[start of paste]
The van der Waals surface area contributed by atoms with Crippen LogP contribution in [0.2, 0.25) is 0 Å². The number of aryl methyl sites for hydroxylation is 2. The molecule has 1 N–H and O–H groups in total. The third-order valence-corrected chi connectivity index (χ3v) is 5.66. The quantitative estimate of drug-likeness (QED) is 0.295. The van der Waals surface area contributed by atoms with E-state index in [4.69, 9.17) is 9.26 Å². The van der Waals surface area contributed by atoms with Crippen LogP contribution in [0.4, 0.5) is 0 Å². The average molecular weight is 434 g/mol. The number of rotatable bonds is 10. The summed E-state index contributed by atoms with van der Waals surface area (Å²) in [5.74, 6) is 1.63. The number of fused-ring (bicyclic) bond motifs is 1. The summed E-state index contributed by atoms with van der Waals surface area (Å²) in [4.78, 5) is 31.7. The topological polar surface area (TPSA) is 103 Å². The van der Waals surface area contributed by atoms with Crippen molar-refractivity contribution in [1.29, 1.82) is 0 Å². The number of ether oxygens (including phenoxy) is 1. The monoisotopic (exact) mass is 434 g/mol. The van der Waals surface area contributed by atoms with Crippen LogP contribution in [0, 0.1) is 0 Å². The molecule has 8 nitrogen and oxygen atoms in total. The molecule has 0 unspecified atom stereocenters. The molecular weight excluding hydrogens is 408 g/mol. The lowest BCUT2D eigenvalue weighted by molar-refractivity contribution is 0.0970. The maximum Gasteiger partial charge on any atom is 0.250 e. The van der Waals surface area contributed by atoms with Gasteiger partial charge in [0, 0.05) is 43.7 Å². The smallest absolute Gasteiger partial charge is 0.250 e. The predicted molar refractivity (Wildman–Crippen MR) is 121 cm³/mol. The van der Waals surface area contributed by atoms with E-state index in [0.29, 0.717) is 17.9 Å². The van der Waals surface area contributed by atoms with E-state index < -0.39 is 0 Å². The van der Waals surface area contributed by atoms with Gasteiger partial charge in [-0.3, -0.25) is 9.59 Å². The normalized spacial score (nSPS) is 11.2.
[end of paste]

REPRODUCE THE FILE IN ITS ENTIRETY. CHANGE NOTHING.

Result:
The van der Waals surface area contributed by atoms with Crippen LogP contribution in [0.2, 0.25) is 0 Å². The number of aryl methyl sites for hydroxylation is 2. The molecule has 1 N–H and O–H groups in total. The third-order valence-corrected chi connectivity index (χ3v) is 5.66. The quantitative estimate of drug-likeness (QED) is 0.295. The van der Waals surface area contributed by atoms with E-state index in [4.69, 9.17) is 9.26 Å². The van der Waals surface area contributed by atoms with Crippen LogP contribution in [0.4, 0.5) is 0 Å². The average molecular weight is 434 g/mol. The number of rotatable bonds is 10. The summed E-state index contributed by atoms with van der Waals surface area (Å²) in [5.74, 6) is 1.63. The number of fused-ring (bicyclic) bond motifs is 1. The summed E-state index contributed by atoms with van der Waals surface area (Å²) in [4.78, 5) is 31.7. The topological polar surface area (TPSA) is 103 Å². The van der Waals surface area contributed by atoms with Crippen molar-refractivity contribution in [1.29, 1.82) is 0 Å². The number of ether oxygens (including phenoxy) is 1. The monoisotopic (exact) mass is 434 g/mol. The van der Waals surface area contributed by atoms with Crippen LogP contribution in [0, 0.1) is 0 Å². The molecule has 8 nitrogen and oxygen atoms in total. The molecule has 0 unspecified atom stereocenters. The molecular weight excluding hydrogens is 408 g/mol. The lowest BCUT2D eigenvalue weighted by molar-refractivity contribution is 0.0970. The maximum Gasteiger partial charge on any atom is 0.250 e. The van der Waals surface area contributed by atoms with Gasteiger partial charge in [0, 0.05) is 43.7 Å². The smallest absolute Gasteiger partial charge is 0.250 e. The predicted molar refractivity (Wildman–Crippen MR) is 121 cm³/mol. The van der Waals surface area contributed by atoms with E-state index in [0.29, 0.717) is 17.9 Å². The van der Waals surface area contributed by atoms with E-state index < -0.39 is 0 Å². The van der Waals surface area contributed by atoms with Gasteiger partial charge in [-0.3, -0.25) is 9.59 Å². The normalized spacial score (nSPS) is 11.2.